February 22, 2012 at 12:13 pm #153831
I believe a comparison of the raises given to federal employees over the past 20 years would confirm they did much better when a “specific political party” was in charge. Just not the one most people think. One party talks tough but actually treats federal employees fairly well. The other one says all the right things to get foolish public employee unions to fall in line, and then freezes pay and cuts staffing levels.
February 22, 2012 at 2:00 pm #153829
The problems with unions representing Federal employees are:
- They only truly represent a minority of employees.
- There is an anti-union bias among many Congressional members.
- Unions mostly complain, but don’t highlight achievements.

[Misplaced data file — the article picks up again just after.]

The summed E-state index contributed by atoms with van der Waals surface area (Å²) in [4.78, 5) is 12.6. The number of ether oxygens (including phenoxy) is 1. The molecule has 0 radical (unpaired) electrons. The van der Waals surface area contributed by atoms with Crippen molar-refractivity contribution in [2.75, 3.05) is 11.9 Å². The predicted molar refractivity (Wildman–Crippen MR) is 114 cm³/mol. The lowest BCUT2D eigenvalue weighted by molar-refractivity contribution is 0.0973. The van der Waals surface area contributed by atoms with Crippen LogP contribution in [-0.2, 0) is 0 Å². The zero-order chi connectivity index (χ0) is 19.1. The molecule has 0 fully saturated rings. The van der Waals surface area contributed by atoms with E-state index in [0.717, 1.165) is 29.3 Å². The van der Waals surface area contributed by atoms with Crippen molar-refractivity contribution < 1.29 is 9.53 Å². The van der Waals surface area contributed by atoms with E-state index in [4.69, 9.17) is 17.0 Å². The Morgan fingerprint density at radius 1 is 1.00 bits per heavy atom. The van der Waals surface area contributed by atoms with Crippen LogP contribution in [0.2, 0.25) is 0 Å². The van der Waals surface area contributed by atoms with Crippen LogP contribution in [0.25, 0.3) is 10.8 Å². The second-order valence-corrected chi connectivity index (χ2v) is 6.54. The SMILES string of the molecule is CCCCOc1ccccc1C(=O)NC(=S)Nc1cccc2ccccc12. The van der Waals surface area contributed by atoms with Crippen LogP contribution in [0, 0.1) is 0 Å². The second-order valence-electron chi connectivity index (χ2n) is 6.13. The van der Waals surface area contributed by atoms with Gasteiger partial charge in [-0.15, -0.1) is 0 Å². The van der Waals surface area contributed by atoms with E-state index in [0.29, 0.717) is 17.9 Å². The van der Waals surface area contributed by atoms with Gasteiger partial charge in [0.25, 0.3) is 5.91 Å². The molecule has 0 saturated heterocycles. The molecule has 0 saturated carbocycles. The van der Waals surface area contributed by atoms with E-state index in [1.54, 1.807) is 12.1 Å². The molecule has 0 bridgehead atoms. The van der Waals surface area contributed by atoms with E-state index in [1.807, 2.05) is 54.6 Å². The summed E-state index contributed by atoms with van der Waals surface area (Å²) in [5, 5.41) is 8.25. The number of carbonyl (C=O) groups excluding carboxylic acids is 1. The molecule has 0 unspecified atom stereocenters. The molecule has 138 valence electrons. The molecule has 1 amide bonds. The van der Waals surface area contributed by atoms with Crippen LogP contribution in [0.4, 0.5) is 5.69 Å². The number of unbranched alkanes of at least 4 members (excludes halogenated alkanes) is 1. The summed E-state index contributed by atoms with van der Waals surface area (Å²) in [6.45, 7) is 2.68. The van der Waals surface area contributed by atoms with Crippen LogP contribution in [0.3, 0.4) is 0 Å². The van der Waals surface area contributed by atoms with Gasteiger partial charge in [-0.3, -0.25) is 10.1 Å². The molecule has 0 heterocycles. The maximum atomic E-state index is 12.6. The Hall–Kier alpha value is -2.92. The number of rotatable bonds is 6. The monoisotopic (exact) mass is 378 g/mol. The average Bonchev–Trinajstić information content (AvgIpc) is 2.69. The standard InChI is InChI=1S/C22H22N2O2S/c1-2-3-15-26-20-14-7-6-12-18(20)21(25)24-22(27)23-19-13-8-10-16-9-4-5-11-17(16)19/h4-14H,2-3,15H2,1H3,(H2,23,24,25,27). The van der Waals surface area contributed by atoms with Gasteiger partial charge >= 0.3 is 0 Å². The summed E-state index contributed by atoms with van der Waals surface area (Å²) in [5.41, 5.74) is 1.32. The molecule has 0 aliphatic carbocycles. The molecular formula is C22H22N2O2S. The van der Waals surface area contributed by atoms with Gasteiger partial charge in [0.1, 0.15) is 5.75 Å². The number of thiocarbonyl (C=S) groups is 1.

However, we have a great advocate in the Partnership for Public Service. They could certainly lobby on our behalf and share success stories in a positive light. They are also respected on Capital Hill and truly seek to represent all Federal employees. We are all fortunate to have them as advocates on our behalf. They also sponsor eventa liike Public Service Recognition Week, SAMMIE awards, and publish the Best Places to Work in the Federal Government report.
February 22, 2012 at 4:22 pm #153827
Alan L. GreenbergParticipant